Georgia Ranks Among Bottom 10 for Health Despite Gains in Child Well-Being

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Shanteya Hudson, Producer

Thursday, June 13, 2024

Georgia remains among the bottom 10 states for children’s health, according to the latest KIDS COUNT Data Book from the Annie E. Casey Foundation.

Despite showing overall improvement in child well-being over the past decade, with a current ranking of 37th, health continues to be a significant issue. The annual report assessed four key areas: economic well-being, education, health, and community and family. While Georgia shows progress in some areas, it sits at 43rd for children’s health.

Jacquan Jordan, Kids Count data manager for the Georgia Family Connection Partnership, underscored the critical areas needing attention.

“Our low birth weight continues to be at a high 10.6%, which is compared to the national rate, which is already 8.6%,” Jordan outlined. “Which is already higher than some developing or less wealthy countries.”

He pointed out the state’s child and teen death rate skyrocketed by 21% from 2019 to 2022. The Data Book also highlighted Georgia’s persistently high child poverty rate, surpassing the national average.

Despite some concerning trends, the state is making strides in other areas. In 2022, 31,000 more children had health insurance than in 2019. And when it comes to education, more students are graduating from high school on time. Jordan acknowledged while the progress is promising, one thing the state is paying attention to is the rate of absenteeism in schools.

“Chronic absenteeism is an issue that’s facing the entire nation, and Georgia is no stranger to it,” Jordan emphasized. “Our rating of absenteeism or chronic absenteeism was 27%, which is lower than the 30% for the nation.”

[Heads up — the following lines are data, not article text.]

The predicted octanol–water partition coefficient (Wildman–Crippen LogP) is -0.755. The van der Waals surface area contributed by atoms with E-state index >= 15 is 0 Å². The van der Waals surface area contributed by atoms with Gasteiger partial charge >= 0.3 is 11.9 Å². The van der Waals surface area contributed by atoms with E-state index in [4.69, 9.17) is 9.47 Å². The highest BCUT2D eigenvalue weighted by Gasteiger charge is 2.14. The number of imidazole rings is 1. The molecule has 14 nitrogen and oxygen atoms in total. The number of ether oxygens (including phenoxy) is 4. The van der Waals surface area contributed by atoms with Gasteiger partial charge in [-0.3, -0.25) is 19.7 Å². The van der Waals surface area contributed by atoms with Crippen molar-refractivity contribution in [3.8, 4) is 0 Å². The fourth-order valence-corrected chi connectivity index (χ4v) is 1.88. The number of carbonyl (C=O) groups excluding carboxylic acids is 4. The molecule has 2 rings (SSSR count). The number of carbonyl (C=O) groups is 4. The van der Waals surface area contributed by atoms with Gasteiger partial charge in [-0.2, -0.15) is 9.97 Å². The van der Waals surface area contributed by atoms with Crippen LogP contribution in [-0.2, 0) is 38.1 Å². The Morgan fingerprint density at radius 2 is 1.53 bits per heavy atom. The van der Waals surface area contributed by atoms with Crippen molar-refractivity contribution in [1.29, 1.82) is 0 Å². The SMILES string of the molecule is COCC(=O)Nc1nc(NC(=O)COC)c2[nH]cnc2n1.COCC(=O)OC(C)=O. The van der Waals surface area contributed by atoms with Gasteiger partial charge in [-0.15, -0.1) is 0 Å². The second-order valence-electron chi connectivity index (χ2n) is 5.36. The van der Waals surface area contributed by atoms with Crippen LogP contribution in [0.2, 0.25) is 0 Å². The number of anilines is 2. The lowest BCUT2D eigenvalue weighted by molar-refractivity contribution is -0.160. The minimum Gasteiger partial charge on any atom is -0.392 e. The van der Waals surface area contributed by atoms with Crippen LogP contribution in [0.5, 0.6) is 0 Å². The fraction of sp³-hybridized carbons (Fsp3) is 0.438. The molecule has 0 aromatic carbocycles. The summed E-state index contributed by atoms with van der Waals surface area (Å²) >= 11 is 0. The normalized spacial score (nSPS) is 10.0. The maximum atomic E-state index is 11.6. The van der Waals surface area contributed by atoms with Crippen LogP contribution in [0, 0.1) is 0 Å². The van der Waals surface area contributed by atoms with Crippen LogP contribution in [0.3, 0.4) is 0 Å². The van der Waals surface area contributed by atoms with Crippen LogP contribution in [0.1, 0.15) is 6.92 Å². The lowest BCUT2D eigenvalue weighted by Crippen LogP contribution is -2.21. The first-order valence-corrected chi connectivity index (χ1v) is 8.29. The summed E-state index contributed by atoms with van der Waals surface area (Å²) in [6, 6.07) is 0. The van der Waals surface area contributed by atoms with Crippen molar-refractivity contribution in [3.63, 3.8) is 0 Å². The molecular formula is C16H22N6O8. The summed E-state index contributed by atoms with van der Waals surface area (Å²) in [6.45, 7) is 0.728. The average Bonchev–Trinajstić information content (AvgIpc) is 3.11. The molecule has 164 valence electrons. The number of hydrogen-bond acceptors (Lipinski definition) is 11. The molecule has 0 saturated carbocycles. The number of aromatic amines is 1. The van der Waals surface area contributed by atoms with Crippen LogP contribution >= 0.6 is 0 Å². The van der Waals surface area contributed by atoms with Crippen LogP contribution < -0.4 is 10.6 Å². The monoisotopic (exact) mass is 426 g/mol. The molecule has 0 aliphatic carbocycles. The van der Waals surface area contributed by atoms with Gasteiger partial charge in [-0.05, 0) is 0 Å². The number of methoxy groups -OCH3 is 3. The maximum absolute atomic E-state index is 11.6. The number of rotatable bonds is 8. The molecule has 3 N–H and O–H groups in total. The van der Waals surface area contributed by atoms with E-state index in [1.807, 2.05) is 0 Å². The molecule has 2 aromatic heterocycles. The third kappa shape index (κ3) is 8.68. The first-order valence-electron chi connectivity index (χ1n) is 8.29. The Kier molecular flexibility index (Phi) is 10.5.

He added one way to help address the problem is through continued investments in education supports and wraparound services to target the needs of each community.

Leslie Boissiere, vice president of external affairs for the Annie E. Casey Foundation, said many of the challenges states are facing stem from the pandemic. However, she stressed the report encouraged states and communities to examine a number of approaches to help improve kids’ well-being and address some of the pandemic’s negative effects.

“We know some of the things that work,” Boissiere explained. “Both in remediating or providing additional supports for kids who may have fallen behind such as high dosage tutoring, creating environments within schools where all kids feel like they can belong, and looking at evidence-based curriculum approaches.”

Advocates also suggested states take advantage of all their allocated pandemic relief funding to prioritize the social, emotional, academic and physical well-being of students. They also called on policymakers to invest in community schools and wraparound services.

Disclosure: The Annie E. Casey Foundation contributes to our fund for reporting on Children’s Issues, Education, Juvenile Justice, and Welfare Reform.

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